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feature photographer

more about the cover

Continued from Pg. 5

As a family, spending quality time together is very important to Greg and Nicole. Prior to Lyla’s arrival, the couple loved to travel and see the country. Today they keep their adventures closer to home by camping with their church family at Dallas First United Methodist. After visiting their friends at a campground and seeing all the fun the families were having outside in nature, the Perry’s decided they wanted the

LIZ WILLIAMS

E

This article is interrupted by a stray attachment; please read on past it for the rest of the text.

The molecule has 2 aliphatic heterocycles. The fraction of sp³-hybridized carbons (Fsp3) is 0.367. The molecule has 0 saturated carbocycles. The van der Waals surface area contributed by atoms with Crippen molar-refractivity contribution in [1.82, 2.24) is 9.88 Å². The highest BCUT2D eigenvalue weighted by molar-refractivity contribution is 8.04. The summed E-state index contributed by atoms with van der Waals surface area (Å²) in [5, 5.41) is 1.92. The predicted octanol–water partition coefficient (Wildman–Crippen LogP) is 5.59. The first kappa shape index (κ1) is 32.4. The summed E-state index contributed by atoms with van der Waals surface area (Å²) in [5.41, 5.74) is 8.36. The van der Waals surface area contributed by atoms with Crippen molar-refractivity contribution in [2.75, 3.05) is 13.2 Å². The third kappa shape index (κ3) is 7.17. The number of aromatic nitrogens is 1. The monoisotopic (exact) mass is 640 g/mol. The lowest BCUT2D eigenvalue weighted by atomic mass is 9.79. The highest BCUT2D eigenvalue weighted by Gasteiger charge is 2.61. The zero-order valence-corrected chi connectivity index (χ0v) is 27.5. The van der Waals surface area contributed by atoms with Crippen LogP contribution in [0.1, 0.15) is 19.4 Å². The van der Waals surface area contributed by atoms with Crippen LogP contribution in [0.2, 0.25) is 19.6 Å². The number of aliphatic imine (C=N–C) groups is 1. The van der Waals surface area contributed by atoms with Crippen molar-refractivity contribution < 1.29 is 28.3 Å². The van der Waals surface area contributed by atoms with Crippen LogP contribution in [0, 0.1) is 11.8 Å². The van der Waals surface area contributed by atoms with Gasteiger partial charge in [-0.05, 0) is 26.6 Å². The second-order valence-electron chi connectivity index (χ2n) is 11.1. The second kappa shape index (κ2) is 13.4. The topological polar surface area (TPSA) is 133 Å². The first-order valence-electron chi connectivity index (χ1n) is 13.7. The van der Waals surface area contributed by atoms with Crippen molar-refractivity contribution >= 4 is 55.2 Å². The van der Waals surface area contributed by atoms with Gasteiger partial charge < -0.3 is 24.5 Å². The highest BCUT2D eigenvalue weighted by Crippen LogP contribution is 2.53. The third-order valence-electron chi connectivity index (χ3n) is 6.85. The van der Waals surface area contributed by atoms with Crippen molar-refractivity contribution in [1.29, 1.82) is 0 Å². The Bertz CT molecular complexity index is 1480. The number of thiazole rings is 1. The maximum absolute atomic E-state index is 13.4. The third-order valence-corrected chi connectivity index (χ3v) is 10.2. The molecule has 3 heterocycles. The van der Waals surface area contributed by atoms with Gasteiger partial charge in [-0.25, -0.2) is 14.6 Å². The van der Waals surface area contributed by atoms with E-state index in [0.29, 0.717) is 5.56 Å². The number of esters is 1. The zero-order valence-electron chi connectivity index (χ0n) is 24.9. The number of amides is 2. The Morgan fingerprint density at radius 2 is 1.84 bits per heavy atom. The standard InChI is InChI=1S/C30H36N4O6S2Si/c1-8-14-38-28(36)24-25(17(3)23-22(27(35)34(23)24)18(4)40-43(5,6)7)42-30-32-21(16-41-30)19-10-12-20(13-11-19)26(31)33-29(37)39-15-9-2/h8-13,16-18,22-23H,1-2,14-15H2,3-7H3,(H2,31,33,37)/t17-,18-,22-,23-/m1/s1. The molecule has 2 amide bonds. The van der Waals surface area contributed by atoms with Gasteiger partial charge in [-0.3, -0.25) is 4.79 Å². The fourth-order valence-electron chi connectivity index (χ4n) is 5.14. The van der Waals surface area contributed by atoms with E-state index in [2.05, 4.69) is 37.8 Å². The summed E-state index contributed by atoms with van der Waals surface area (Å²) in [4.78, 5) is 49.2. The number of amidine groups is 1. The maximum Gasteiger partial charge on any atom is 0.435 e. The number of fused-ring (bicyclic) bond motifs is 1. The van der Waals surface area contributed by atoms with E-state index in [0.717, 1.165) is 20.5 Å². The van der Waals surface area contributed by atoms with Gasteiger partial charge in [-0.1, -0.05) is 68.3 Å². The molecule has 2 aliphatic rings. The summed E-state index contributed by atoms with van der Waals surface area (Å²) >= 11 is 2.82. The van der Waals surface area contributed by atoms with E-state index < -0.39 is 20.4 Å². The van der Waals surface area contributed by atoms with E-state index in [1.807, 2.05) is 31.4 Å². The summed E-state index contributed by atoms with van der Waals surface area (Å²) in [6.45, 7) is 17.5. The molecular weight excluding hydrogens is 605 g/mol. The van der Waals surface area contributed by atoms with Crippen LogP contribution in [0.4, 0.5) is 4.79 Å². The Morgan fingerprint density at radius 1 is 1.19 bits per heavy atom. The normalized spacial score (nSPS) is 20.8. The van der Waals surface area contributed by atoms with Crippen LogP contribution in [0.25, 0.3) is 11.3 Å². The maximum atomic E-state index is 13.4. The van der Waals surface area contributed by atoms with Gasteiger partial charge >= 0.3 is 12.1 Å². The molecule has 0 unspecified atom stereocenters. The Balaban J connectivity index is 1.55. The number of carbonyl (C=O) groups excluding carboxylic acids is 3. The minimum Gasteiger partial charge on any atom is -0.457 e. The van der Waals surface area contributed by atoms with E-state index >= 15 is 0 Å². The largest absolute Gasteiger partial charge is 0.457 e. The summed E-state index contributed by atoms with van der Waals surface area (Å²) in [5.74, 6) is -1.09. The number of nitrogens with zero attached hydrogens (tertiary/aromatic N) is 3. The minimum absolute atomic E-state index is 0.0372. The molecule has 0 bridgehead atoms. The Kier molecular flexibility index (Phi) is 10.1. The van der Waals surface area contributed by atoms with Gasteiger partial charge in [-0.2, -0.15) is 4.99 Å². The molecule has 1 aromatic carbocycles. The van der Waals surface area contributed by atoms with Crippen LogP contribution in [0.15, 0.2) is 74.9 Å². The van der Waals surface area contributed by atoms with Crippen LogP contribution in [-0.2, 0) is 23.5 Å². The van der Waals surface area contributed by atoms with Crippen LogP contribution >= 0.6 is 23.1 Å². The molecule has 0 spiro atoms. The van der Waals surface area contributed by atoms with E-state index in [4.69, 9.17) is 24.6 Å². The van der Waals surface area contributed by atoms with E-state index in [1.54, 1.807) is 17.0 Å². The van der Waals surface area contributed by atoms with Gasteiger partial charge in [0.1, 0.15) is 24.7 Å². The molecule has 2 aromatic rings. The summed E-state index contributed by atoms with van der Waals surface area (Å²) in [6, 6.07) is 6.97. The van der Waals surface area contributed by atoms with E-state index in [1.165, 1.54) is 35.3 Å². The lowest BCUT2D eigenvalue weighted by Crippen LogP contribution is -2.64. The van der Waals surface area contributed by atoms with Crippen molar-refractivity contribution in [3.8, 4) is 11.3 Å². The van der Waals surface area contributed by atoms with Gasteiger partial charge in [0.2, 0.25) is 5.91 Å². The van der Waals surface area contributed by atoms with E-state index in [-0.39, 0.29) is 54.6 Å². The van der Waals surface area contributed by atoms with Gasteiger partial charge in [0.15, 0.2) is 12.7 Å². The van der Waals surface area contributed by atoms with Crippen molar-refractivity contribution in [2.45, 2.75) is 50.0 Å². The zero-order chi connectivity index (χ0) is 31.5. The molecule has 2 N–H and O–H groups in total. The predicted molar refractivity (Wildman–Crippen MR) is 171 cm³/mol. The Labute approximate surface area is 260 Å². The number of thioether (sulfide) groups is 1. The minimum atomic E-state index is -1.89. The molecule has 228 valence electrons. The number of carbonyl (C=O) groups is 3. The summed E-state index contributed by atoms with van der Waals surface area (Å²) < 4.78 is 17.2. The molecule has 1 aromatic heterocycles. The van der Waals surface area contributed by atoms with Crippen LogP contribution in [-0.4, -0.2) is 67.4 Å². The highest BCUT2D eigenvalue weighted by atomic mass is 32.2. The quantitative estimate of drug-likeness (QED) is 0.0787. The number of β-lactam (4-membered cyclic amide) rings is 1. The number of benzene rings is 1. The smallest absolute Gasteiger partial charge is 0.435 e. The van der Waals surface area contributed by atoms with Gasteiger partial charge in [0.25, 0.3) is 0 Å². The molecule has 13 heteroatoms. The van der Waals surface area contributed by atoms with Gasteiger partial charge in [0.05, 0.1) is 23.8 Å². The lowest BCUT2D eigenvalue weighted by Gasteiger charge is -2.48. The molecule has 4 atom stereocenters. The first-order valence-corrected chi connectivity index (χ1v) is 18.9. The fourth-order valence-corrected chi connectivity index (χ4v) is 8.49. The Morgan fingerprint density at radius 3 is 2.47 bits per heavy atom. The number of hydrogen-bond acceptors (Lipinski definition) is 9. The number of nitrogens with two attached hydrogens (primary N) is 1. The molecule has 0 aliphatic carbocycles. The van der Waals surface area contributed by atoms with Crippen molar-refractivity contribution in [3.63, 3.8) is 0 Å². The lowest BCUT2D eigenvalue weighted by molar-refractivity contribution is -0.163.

lizabeth Williams has resided in Paulding County for 27 years. She graduated from East Paulding High in 2005, then attended Columbus State University where she studied psychology. After her first daughter, Madison, was born in 2008, she purchased her first digital camera. “No one else could capture her adorable personality the way I saw it as a mother, so I just started photographing her myself.” Friends and family then encouraged her to start her own business. Liz Williams Photography, LLC was founded in 2008, and serves the entire metro Atlanta area. Prior to finding out she was pregnant with her second daughter, Maci, in 2012, Liz opened her first studio in Hiram. After Maci was born, she moved the studio to downtown Dallas where she remained for 5 years. “It was the perfect location, right off of Main Street. I just outgrew it over time.” She now has an in-home studio in her newly finished basement with room to continue growing. The studio is fully equipped with lighting, backdrops and props from wall to wall. Liz specializes in newborns, children, seniors, engagements, weddings, events, and everything else along the way. “I feel the most rewarding part about my job is creating lifelong friendships with the families whom I have had the pleasure of watching grow and grow up.” Liz offers several themed mini sessions throughout the year. To stay up to date with her mini session schedule and specials, follow her on Facebook at facebook.com/ lizwilliams02. To book a session, visit her website at www.lizwilliamsphotography. com or call 678-315-4012.